Gold — along with just about every other investment sector — sold off in the wake of the last Fed meeting. It’s the greatest fool phenomenon in action, but we don’t have to acquiesce and join the parade of fools. The record shows that things even out over the longer term, writes Brien Lundin, editor of Gold Newsletter.

It wasn’t so bad after the Fed’s policy statement was released, nor during much of Chairman Powell’s subsequent press conference. But then came a question as to the timing of the first rate cut, to which Powell replied:

“Based on the meeting today, I would tell you that I don’t think it’s likely that the committee will reach a level of confidence by the time of the March meeting to identify March as the time to do that (a rate cut).”

And so the sell-off began. Then, in an interview on “60 Minutes” Sunday evening, he repeated that statement even more forcefully. And so the sell-off continued. I featured the following chart in our February issue of Gold Newsletter, and recently updated it.

Gold vs March Rate Cut Odds

As you can see, over the last few months gold has risen and fallen along with investor expectations that the Fed pivot would begin in March. The correlation weakened a little last week as US retaliatory strikes on Iranian-sponsored militia groups sparked some gold buying, but the connection remains the same.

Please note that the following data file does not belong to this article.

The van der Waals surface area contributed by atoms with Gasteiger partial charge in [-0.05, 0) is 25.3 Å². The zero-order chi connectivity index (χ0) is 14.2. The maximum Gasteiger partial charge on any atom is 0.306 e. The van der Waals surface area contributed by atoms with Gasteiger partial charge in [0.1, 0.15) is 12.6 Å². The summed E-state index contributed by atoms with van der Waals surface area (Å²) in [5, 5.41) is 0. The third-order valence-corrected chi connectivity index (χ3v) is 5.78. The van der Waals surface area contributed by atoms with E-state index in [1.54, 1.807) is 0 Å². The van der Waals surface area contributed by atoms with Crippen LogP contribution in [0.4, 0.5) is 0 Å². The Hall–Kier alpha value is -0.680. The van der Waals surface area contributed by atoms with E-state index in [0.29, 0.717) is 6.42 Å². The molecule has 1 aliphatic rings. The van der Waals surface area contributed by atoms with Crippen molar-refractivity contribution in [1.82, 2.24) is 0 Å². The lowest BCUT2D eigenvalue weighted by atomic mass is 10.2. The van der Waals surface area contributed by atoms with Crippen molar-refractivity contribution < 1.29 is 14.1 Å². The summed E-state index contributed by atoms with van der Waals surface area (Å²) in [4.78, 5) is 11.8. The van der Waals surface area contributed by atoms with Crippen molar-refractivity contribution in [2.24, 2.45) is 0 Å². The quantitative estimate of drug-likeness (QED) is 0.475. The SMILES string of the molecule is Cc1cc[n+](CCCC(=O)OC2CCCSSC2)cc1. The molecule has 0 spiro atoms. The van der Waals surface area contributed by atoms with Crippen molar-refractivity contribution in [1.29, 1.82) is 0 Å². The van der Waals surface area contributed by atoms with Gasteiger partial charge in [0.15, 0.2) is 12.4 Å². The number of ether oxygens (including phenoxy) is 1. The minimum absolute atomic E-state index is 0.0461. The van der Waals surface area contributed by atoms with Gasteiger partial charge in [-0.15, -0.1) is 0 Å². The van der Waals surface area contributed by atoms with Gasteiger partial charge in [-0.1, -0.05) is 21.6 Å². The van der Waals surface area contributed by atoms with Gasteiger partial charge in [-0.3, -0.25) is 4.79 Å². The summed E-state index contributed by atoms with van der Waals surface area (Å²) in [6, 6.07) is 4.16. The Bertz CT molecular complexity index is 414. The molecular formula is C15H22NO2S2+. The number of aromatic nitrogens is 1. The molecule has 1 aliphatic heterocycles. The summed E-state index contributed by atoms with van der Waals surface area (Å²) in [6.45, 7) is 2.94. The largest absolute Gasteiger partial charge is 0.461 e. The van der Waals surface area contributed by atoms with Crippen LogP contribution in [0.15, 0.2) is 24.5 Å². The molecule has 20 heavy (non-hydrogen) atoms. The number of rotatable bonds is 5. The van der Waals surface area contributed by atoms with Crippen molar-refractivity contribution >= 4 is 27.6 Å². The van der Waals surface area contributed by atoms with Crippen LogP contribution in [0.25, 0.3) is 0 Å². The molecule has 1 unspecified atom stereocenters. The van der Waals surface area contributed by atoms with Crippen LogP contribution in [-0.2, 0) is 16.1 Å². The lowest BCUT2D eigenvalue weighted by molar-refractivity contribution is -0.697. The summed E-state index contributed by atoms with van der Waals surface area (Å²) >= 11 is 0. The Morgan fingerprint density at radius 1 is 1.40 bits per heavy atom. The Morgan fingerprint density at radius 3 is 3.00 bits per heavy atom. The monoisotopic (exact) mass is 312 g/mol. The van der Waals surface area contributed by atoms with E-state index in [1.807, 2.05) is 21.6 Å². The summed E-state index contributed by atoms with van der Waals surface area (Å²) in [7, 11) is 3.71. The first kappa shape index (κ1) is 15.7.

That said, all of this short-term hand wringing and insane focus on every word uttered by any Fed official is ridiculous. I only report on it because gold is, unfortunately, caught up in all of it.

And not in a good way: The obsession with Fed policy has resulted in the weird calculation of current markets that high inflation is actually bearish for gold. It is so, the logic goes, because hotter inflation numbers will lead the Fed toward more-hawkish stances.

Never mind the relationship that has held throughout thousands of years of human history: That gold protects against the ravages of monetary inflation. Asset values today aren’t established by thoughtful, longer-term investment decisions, but rather by bets on what’s going to move the next day, hour, or even minute.

But I believe history argues for an exceptional performance once the cycle turns toward rate cutting. Whether that cycle begins in March or May will matter little in the long run. We know it’s coming...and we know we’ll want to be in gold, silver and mining stocks once it begins.

Recommended Action: Buy gold.

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